• Captain America and the Mighty Avengers has something of a meta one: Issue #6 re-canonizes Nextwave in its last few panels, with Spectrum going on a whole rant about how no one ever believed those things happened to them and treated it all as a joke. The last few panels show Monica being enveloped by light and in the last one she's wearing her Nextwave duds. Then she caps it off by saying "Auntie Monica's not ☠☠☠☠ laughing", with the classic Nextwave Symbol Swearing, as if the writers were saying "Those stories are abso-☠☠☠☠-lutely canon" after years of Canon Discontinuity.
  • Mighty Morphin' Power Rangers (Boom! Studios) #25, the first part of Mighty Morphin' Power Rangers: Shattered Grid has the splash page of Lord Drakkon, the Evil Counterpart of Green Ranger Tommy Oliver, running his heroic counterpart through with Saba. This is topped a few pages later with Kimberly mourning over Tommy's lifeless body.
  • The final page of My Little Pony: Friendship is Magic (IDW) Issue #6, revealing the identity and form of the new Nightmare Moon.
    Shadowfright: Now the Elements of Harmony will be destroyed and Ponyville will be defenseless! Meet our new Queen...Nightmare Rarity!
  • During the Onslaught story arc, Onslaught rips the Gem Of Cytorrak out of Juggernaut's armor. Onslaught says that he's been waiting for this moment "his whole life"...and a shot of the person within the Onslaught armor reveals him to be Charles Xavier.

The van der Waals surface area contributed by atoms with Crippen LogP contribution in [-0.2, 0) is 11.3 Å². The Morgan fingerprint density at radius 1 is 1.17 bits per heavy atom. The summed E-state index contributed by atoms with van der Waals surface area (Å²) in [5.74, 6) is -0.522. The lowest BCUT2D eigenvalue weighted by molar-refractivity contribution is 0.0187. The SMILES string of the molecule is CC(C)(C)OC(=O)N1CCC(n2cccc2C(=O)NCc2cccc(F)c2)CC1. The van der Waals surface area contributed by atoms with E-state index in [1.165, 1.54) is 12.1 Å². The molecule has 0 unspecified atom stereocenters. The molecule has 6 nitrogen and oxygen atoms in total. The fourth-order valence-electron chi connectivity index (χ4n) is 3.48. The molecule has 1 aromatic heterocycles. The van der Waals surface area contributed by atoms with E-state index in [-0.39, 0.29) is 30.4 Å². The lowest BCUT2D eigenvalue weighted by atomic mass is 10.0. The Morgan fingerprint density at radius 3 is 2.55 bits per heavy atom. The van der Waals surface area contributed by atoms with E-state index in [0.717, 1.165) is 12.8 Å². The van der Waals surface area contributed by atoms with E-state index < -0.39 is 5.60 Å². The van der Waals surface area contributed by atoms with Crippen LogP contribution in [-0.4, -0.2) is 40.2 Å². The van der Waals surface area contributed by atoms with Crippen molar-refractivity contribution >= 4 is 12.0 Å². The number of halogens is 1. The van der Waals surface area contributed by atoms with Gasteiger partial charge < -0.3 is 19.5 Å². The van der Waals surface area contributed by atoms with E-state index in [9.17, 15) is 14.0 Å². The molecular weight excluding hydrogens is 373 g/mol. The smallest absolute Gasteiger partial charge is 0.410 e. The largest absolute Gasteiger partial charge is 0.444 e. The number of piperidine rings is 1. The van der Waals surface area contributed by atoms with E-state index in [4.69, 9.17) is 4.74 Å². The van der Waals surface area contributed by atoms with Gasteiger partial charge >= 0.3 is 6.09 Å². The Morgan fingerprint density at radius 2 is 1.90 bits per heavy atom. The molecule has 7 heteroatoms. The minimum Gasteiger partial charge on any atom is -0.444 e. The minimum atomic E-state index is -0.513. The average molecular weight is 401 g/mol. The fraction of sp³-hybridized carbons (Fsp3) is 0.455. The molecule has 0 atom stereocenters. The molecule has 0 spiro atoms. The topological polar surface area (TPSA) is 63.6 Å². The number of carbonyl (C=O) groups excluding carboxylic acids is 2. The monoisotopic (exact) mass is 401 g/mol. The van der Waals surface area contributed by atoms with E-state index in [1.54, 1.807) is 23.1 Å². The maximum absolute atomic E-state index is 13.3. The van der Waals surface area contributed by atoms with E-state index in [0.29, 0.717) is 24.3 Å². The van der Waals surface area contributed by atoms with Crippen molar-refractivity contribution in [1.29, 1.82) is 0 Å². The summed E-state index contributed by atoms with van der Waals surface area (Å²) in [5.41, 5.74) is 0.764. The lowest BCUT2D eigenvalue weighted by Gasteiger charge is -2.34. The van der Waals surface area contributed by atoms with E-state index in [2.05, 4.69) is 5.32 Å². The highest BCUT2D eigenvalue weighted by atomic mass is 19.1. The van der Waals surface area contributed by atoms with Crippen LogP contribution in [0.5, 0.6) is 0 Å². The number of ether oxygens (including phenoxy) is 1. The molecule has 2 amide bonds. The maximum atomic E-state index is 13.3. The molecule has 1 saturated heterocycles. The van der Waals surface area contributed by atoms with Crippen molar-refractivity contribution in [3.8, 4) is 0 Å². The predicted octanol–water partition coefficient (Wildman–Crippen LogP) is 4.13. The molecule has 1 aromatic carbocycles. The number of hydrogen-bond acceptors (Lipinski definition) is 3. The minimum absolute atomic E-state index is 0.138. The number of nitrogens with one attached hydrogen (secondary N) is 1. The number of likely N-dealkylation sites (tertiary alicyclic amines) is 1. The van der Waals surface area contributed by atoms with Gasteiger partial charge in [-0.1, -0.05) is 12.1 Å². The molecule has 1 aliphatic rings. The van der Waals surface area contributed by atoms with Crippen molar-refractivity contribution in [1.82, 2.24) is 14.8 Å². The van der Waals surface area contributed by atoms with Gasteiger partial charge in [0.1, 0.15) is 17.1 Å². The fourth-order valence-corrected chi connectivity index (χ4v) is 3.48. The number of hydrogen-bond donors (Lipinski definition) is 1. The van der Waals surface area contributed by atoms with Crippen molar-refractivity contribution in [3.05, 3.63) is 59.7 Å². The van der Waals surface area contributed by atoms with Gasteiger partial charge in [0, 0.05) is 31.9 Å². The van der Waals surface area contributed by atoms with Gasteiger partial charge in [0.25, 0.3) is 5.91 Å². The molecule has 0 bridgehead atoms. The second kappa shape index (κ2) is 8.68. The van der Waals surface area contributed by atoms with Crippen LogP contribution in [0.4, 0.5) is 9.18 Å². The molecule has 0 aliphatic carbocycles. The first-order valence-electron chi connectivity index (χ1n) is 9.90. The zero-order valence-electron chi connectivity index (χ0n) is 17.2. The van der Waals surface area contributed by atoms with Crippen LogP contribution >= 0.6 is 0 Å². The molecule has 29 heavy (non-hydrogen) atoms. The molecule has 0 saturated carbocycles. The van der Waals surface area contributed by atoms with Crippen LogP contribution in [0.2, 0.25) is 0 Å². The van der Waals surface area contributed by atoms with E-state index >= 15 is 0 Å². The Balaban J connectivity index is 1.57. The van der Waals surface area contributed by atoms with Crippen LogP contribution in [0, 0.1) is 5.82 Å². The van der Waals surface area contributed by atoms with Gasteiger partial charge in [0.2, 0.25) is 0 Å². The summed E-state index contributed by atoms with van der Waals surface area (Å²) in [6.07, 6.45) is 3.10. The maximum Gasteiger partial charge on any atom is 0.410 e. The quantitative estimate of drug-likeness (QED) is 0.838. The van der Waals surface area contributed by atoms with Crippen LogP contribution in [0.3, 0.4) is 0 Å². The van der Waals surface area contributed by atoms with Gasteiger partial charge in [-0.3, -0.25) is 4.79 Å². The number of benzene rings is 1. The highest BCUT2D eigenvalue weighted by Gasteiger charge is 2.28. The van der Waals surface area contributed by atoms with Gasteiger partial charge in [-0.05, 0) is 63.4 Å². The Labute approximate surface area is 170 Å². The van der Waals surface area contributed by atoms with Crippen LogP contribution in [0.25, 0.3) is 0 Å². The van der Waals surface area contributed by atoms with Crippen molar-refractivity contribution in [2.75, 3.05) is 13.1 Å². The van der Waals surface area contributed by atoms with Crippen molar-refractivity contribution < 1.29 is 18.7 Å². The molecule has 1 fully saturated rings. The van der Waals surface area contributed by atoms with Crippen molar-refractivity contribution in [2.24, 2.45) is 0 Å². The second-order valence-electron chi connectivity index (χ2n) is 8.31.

• "The Return of Barry Allen"
    • The Barry Allen impostor is running through the Flash Museum, looking for something, until Wally West throws him a Flash ring. The suit "Barry" draws out of the ring is a very distinct yellow, revealing the impostor to be Eobard Thawne the Reverse-Flash.
    • The epilogue shows that the biography "The Life Story of the Flash", which was written in the near future of Wally's time, turns out to be have written by Wally's Aunt Iris Allen — a character that had been living in the far future but was thought dead.
  • Several close issues of Revival: a truck full of human body parts, a reviver escaping the quarantine, a reviver Creepy Child self-mutilating, and a reviver's pregnancy are some of them.
  • In the final chapter of Shazam! (2012), Black Adam holds Billy's foster siblings hostage, demanding that he hand over his powers over the Living Lightning to him for their safety. Shazam agrees to surrender, but doesn't know how. Adam explains that the Lightning flows through family, and thanks to the Wizard's blessing, he and Shazam are connected as family. At that moment, Shazam is reminded of what the Wizard told him of the Secret Spell: family is what it can be, not what it should be. And so, with a cry of "Shazam!" Billy casts his spell right at Adam and the kids. Adam comments that he doesn't feel different. But, the following two-page spread reveals that Billy has shared his powers with Freddy, Mary, Pedro, Eugene, and Darla, together becoming a Super Family Team of Shazams.
  • Sonic the Hedgehog-based comic books are loaded with these (some as part of a broader Wham Episode), often at the end of an issue.
    • Sonic the Hedgehog (Archie Comics):